Ladies and gentlemen,
It is a great pleasure to be here with you this morning to open the WSIS Forum 2010.
We are in very distinguished company this morning, and will look forward to hearing statements from:
Ms Irina Bokova, Director-General of UNESCO
Dr Supachai Panitchpakdi, the Secretary-General of UNCTAD;
Ambassador Sha Zukang, Under-Secretary-General, UNDESA, by video message;
Mr Johannes Christian Wichard, Deputy Director General, Global IP Issues, WIPO;
Ms Cécile Molinier, Director, UNDP, Geneva;
His Excellency Mohamed Naceur Ammar, Tunisia’s Minister of Communication Technologies;
Mr Art Reilly, International Chamber of Commerce, Business Action to Support the Information Society (ICC-BASIS);
And Mr Richard Amalvy, Vice-Chairman of the Conference of Non Governmental Organizations in consultative relationships with the UN (CoNGO).
Let me welcome you all, on behalf of ITU, including the ministers who are here today and other honourable guests of the WSIS Forum 2010, which include His Excellency Adama Samasseku, Former President of PrepCom of the Geneva Phase of WSIS, and His Excellency Janis Karklins, Former President of PrepCom of the Tunis Phase of WSIS.
Today we are meeting here for the 5th time since the Tunis Summit, and I believe that we are doing better each year in implementing the task assigned to us in organizing an annual meeting of Action Line Facilitators.
Together we have been able to build an annual global event with its own identity. What are its main characteristics?
It is an open and inclusive meeting. Many of you have participated in the definition of the programme and in the organization of the round tables. This event is your event.
It is dynamic event focusing on implementation. We are here to talk about projects, innovations, field experiences, scaling up, partnerships, empowerment and financing.
It is an event where we address emerging ICT tools; emerging technology; and emerging economic, social and political issues raised by the Information Society.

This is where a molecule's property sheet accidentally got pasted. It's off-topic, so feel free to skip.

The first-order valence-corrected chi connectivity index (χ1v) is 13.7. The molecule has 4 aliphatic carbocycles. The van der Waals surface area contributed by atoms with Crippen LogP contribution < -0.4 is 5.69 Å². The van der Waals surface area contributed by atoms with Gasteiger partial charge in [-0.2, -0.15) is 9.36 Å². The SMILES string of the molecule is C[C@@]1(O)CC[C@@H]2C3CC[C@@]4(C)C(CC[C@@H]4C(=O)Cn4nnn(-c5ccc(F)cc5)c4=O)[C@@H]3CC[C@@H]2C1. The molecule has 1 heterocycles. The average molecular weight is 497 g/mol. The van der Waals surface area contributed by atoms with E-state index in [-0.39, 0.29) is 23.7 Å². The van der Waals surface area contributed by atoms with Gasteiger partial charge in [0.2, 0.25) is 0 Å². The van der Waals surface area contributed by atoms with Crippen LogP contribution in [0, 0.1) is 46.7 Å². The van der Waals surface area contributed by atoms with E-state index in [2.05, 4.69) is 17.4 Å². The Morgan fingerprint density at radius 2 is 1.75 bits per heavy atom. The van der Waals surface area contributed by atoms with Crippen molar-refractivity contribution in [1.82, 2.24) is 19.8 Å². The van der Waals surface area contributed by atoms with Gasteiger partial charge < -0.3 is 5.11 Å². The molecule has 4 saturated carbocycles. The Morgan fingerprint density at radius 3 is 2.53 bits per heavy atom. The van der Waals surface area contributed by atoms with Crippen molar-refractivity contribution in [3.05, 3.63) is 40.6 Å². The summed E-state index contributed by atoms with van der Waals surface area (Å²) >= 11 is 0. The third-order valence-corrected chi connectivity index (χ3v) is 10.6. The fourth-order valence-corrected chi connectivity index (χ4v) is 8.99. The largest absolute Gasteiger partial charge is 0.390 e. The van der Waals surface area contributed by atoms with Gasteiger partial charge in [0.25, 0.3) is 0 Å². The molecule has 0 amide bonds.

As the WSIS Forum becomes a unique multi-stakeholder platform for WSIS implementation, my hope is that it will also become a blueprint for other UN Summit implementation mechanisms.
With this in mind, I had discussions with our colleagues at UNESCO, UNCTAD and UNDESA, as well as with the UN Secretary-General, about hosting the WSIS Forum in New York next year.
And I am pleased to be able to announce today that this proposal has been approved – and that we will therefore be holding the WSIS Forum 2011 in New York, from 16 to 20 May next year.
I know that this will be a challenging task, but I believe it will help us to anchor the WSIS implementation process in the UN Global Agenda, and will allow us to broaden the communities of stakeholders participating in the process.
Ladies and gentlemen,
Let us come back to the 2010 event.
We all recognize that this is an important year, as it marks the half-way point between WSIS in 2005 and the MDGs targets in 2015. As such, it gives us an opportunity for a mid-term review, taking stock of the progress made so far and looking at the challenges still remaining ahead.
A number of new reports will help us in this review.
The first of these is ITU’s new report on National e-Strategies for Development, which has been drafted in cooperation with each of the UN Regional Economic Commissions. It is very encouraging in this report to see that at least 161 economies – some 84% of the total – have already met the WSIS target of having a national ICT strategy in place.
We will also be looking at the 9th edition of the World Telecommunication/ICT Development Report, WTDR 2010, at the WSIS Forum – it will be launched officially at the World Telecommunication Development Conference in Hyderabad later this month.
The WTDR focuses this year on ‘Monitoring the WSIS Targets’, and represents a joint effort among several international organizations, led by ITU and including contributions from UNDESA, UNESCO, WHO and WMO, as well as from representatives of civil society.